Christmas, more than any time of the year, is a time of giving. Generosity is shared in many ways, especially to those most in need. This tradition of generosity goes back at least to the days of St. Nicholas, who was born in Asia Minor in A.D. 260 and later became bishop of Myra (modern-day Turkey). His feast day is Dec. 6 — right at the beginning of Advent.
Today, Christians imitate the spirit of St. Nicholas (we call it sharing the Christmas spirit) by performing generous deeds. We see this generosity in our own communities, whether it is dropping coins in a Salvation Army kettle, collecting coats, mittens and scarves for homeless shelters or preparing meals for elderly neighbors.
In this age of social media, many acts of service and selflessness make their way to videos posted online at websites such as Facebook and YouTube. These moments of grace in action bring smiles to our faces — and sometimes a few tears.
Just this week, two videos were shared on my Facebook newsfeed. One showed former NFL quarterback Tim Tebow at Walmart bringing Christmas cheer to shoppers by paying for their layaway merchandise. Another video from Phoenix shows members of a youth group, dressed in black T-shirts with neon letters “PK,” at a department store. They announce to selected shoppers that they are practicing random acts of kindness and want to purchase their groceries.
It’s the kind of video content that people like to share with friends. And why not? There are so many depressing reports that fill social media and television news.
However, there is something to consider. Let’s go back to the saint whose Dutch name “Sinterklaas” means Santa Claus.
Legend has it that St. Nicholas secretly dropped three bags of gold coins into the house of a father who could not afford the dowries of his three daughters and was considering selling them into prostitution.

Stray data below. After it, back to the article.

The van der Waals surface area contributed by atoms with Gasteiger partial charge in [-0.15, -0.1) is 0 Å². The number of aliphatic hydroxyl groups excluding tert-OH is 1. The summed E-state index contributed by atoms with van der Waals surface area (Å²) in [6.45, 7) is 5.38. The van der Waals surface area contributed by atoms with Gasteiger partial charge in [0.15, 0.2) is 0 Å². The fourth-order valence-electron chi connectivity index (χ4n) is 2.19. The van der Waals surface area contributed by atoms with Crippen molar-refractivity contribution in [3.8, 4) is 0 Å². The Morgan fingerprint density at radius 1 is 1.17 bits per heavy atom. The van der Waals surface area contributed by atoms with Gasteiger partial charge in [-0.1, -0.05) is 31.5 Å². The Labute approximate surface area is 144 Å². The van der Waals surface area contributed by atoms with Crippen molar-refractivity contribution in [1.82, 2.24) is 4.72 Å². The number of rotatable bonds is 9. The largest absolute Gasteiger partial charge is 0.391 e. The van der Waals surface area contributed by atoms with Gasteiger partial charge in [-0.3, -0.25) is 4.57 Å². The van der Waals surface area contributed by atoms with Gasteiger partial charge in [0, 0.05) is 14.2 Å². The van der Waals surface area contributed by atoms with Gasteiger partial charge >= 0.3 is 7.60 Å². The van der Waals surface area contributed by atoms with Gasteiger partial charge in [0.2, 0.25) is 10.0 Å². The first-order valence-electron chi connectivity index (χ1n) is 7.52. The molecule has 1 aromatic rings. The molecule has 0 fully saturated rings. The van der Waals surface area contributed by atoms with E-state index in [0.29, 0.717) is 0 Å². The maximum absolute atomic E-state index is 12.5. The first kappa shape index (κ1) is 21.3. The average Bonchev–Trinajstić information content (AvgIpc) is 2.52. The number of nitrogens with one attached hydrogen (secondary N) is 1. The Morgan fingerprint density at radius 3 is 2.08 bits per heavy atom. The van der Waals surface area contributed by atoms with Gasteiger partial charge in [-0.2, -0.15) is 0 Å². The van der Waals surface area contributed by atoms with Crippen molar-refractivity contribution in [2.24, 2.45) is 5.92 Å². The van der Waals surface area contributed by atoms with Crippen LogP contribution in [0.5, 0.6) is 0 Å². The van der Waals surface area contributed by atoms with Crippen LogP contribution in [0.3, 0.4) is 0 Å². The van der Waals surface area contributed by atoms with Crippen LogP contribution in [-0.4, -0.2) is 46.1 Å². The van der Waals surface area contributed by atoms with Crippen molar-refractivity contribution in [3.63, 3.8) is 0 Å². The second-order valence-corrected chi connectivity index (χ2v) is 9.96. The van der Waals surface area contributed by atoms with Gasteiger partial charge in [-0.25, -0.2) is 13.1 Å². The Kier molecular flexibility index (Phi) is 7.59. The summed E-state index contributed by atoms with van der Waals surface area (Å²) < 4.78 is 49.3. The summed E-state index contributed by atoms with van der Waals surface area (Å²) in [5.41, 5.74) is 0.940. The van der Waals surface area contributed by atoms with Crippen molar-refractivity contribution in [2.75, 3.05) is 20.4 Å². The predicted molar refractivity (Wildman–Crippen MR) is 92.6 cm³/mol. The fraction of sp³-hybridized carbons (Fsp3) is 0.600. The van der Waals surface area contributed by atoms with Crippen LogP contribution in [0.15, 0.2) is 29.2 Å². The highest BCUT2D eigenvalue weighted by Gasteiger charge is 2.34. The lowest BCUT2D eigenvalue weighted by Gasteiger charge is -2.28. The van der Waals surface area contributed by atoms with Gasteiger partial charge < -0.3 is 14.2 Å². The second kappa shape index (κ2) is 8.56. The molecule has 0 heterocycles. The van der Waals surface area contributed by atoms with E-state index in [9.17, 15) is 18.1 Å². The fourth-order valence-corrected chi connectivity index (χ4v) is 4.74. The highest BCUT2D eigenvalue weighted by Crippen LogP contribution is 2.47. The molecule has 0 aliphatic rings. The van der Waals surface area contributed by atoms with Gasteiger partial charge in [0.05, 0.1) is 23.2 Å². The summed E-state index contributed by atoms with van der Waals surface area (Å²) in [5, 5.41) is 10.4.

In “The Golden Legend,” a collection of the lives of saints written by Archbishop Jacopo de Voragine of Genoa, St. Nicholas is described delivering the bags of gold coins on separate occasions. On the last visit, Archbishop Voragine writes, “(the father) awoke to the sound of the gold and followed Nicholas. … He said to him: Sir, flee not away so but that I may see and know thee.” He finally caught up to St. Nicholas but was told not to tell anyone the secret as long as he lived.
In the Christian tradition, acts of charity are commonly practiced in private and not captured digitally for the world to see on Facebook.
In the Gospel of Matthew, Jesus offers a lesson on almsgiving.
“When you give alms, do not blow a trumpet before you, as the hypocrites do in the synagogues and in the streets to win the praise of others,” said Jesus. “Amen, I say to you, they have received their reward. But when you give alms, do not let your left hand know what your right is doing, so that your almsgiving may be secret. And your Father who sees in secret will repay you.”
There is nothing wrong with people sharing videos that show charity in action. It can even lead to others doing the same. But let’s remember Jesus’ words about almsgiving. When we give to others (whether at Christmas or during Lent), we do it to please God, not the social media world.